OK, I'm sorry, I said "should." But I feel strongly about this. Right now, I am looking at a black and white photograph of my grandparents on their wedding day. I have a beautiful portrait of my parents' on their wedding day in the 1950s. I have a photo of me and my little black cat Typo taken in the early '90s. Know what I don't have? Any photo I stored on my computer or phone in the 1990s and early 2000s. Or the photos I put on my Zip disk. Yeah, Zip disk, does anyone even know what that is?
I can have one image taken 100 years ago that is beautiful. It has stood the test of time. I can have thousands of images that were stored as bits and bytes and they are in digital heaven. Gone. Evaporated. I got smart and began saving everything on CDs. Guess what? They're unreadable now. Oh sure, my iMac doesn't even have a slot for DVDs or CDs, but I do have a reader. The problem is, the CDs were just ones I bought at an office store. They're not archival. The data is gone. Oh, once I had my 13 TB (yes, that's terabytes -- not megabytes or gigabytes) backup system fail. Because I'm in business, I retrieved the data. It was $7000. Fortunately, insurance covered it.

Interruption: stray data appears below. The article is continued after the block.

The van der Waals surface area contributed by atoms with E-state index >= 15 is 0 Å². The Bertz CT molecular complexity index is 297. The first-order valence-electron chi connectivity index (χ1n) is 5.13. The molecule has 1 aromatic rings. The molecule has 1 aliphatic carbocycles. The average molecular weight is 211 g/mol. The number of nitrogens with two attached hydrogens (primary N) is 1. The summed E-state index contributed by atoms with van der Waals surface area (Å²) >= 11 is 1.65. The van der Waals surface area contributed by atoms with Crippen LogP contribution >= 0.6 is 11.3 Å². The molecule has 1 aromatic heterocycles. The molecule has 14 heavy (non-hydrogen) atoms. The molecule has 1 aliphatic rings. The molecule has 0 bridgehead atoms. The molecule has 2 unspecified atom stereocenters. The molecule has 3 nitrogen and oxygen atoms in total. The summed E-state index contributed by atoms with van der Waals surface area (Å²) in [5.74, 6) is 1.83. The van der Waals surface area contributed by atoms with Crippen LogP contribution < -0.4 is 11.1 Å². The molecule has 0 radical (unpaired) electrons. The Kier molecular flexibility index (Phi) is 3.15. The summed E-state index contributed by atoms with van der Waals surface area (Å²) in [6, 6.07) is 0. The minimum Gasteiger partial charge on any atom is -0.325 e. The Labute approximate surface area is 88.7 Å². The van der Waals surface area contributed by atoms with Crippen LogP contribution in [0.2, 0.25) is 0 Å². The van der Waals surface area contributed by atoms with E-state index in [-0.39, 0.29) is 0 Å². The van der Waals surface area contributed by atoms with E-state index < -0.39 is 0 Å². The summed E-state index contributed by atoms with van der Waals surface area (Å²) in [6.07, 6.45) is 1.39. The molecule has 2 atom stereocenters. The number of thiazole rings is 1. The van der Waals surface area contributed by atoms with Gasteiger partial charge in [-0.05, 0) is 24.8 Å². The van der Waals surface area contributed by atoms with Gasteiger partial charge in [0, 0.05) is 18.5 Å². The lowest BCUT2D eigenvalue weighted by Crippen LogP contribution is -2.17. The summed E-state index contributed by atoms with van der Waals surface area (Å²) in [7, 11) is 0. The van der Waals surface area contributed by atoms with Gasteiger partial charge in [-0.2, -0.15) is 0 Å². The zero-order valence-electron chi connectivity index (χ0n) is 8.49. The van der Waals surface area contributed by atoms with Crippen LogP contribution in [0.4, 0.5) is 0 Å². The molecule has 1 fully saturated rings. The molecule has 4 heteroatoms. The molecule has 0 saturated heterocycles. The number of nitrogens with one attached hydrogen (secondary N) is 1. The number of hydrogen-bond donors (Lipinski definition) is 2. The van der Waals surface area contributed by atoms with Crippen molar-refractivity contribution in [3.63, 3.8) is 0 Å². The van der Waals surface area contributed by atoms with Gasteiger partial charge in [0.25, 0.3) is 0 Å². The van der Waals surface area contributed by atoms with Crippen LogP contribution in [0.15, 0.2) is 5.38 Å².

Technology can go bad. It just does. It's not a matter of if, it's when. But once you have something printed, you'll always have it. Nothing further is required to see it but your eyes.
Vint Cerf, a father of the internet, fears the most photographed generation in history may have no photos of themselves within 10 years. He believes we're entering a digital dark age, in which our digitized information -- our recorded history -- will be lost to time as software and hardware become obsolete.
"If there are pictures you care about, then creating a physical instance is probably a good idea," he said. "Print them out."
Look, if you have images of your pets and people that you love on your phone, print them out. Just get them on photographic paper. Put them where you can grab them in an emergency.
That's why I really want to put something printed in your hands. Whether it's a beautiful wall portrait on your choice of material or a photo album, it's something tangible. I'm shocked when people say they have no intention of printing something or when they're just satisfied with digitals of a session. Actually, in my business, every photo comes with a digital file so you get both. Even if you want just digitals, well, a) it's kind of expensive because it's the equivalent of a negative that you can print over and over b) computers may not be able to read USB drives in a matter of years and c) every digital file I give you has a collection of 20 printed 4x6s to go along with it so at least I send you off with something printed.
I really feel sad when someone goes to the time and expense of a photo shoot and then doesn't want anything printed.
But look! Look at these images. Yes, now they're on my computer... but I have the prints.